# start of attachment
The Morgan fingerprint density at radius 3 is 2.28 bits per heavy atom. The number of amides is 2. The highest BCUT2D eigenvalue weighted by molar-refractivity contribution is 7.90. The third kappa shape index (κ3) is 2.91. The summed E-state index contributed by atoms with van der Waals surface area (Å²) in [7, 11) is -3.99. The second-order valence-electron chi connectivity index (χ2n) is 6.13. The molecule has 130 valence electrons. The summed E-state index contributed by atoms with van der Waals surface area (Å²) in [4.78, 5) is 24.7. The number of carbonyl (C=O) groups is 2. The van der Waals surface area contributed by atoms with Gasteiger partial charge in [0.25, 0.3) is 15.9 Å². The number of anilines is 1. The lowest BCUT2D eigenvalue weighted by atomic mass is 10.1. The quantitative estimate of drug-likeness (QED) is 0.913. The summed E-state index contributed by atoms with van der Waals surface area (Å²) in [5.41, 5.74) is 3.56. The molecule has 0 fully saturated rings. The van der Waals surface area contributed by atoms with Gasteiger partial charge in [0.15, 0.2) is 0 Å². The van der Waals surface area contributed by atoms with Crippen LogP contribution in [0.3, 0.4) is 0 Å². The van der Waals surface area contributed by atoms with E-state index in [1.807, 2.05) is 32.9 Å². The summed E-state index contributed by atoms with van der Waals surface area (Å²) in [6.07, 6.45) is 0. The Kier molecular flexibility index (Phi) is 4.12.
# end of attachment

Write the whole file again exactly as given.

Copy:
The Morgan fingerprint density at radius 3 is 2.28 bits per heavy atom. The number of amides is 2. The highest BCUT2D eigenvalue weighted by molar-refractivity contribution is 7.90. The third kappa shape index (κ3) is 2.91. The summed E-state index contributed by atoms with van der Waals surface area (Å²) in [7, 11) is -3.99. The second-order valence-electron chi connectivity index (χ2n) is 6.13. The molecule has 130 valence electrons. The summed E-state index contributed by atoms with van der Waals surface area (Å²) in [4.78, 5) is 24.7. The number of carbonyl (C=O) groups is 2. The van der Waals surface area contributed by atoms with Gasteiger partial charge in [0.25, 0.3) is 15.9 Å². The number of anilines is 1. The lowest BCUT2D eigenvalue weighted by atomic mass is 10.1. The quantitative estimate of drug-likeness (QED) is 0.913. The summed E-state index contributed by atoms with van der Waals surface area (Å²) in [5.41, 5.74) is 3.56. The molecule has 0 fully saturated rings. The van der Waals surface area contributed by atoms with Gasteiger partial charge in [0.15, 0.2) is 0 Å². The van der Waals surface area contributed by atoms with Crippen LogP contribution in [0.3, 0.4) is 0 Å². The van der Waals surface area contributed by atoms with E-state index in [1.807, 2.05) is 32.9 Å². The summed E-state index contributed by atoms with van der Waals surface area (Å²) in [6.07, 6.45) is 0. The Kier molecular flexibility index (Phi) is 4.12.